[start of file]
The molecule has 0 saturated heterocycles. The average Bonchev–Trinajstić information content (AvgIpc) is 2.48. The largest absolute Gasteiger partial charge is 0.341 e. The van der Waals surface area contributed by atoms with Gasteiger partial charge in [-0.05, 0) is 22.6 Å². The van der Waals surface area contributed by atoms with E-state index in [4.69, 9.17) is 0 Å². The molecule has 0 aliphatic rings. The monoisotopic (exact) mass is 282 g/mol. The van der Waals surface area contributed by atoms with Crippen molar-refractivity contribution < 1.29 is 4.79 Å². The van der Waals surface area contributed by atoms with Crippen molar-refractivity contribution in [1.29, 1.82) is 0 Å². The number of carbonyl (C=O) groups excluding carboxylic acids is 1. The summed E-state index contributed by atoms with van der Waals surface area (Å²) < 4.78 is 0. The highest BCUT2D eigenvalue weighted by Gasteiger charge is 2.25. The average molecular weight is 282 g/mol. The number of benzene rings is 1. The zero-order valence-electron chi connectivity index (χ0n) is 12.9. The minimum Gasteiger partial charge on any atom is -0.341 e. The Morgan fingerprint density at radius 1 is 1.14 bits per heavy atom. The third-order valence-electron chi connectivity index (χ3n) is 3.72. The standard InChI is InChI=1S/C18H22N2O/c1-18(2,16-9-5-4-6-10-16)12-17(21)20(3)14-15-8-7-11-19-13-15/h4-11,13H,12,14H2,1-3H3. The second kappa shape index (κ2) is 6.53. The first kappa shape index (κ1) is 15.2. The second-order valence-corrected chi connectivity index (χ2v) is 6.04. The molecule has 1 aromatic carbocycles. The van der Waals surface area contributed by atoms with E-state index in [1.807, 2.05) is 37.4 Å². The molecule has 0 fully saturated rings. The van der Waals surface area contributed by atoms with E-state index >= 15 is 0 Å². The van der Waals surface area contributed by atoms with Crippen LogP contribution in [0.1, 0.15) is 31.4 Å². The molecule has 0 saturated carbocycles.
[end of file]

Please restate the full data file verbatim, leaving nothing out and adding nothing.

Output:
The molecule has 0 saturated heterocycles. The average Bonchev–Trinajstić information content (AvgIpc) is 2.48. The largest absolute Gasteiger partial charge is 0.341 e. The van der Waals surface area contributed by atoms with Gasteiger partial charge in [-0.05, 0) is 22.6 Å². The van der Waals surface area contributed by atoms with E-state index in [4.69, 9.17) is 0 Å². The molecule has 0 aliphatic rings. The monoisotopic (exact) mass is 282 g/mol. The van der Waals surface area contributed by atoms with Crippen molar-refractivity contribution < 1.29 is 4.79 Å². The van der Waals surface area contributed by atoms with Crippen molar-refractivity contribution in [1.29, 1.82) is 0 Å². The number of carbonyl (C=O) groups excluding carboxylic acids is 1. The summed E-state index contributed by atoms with van der Waals surface area (Å²) < 4.78 is 0. The highest BCUT2D eigenvalue weighted by Gasteiger charge is 2.25. The average molecular weight is 282 g/mol. The number of benzene rings is 1. The zero-order valence-electron chi connectivity index (χ0n) is 12.9. The minimum Gasteiger partial charge on any atom is -0.341 e. The Morgan fingerprint density at radius 1 is 1.14 bits per heavy atom. The third-order valence-electron chi connectivity index (χ3n) is 3.72. The standard InChI is InChI=1S/C18H22N2O/c1-18(2,16-9-5-4-6-10-16)12-17(21)20(3)14-15-8-7-11-19-13-15/h4-11,13H,12,14H2,1-3H3. The second kappa shape index (κ2) is 6.53. The first kappa shape index (κ1) is 15.2. The second-order valence-corrected chi connectivity index (χ2v) is 6.04. The molecule has 1 aromatic carbocycles. The van der Waals surface area contributed by atoms with E-state index in [1.807, 2.05) is 37.4 Å². The molecule has 0 fully saturated rings. The van der Waals surface area contributed by atoms with E-state index >= 15 is 0 Å². The van der Waals surface area contributed by atoms with Crippen LogP contribution in [0.1, 0.15) is 31.4 Å². The molecule has 0 saturated carbocycles.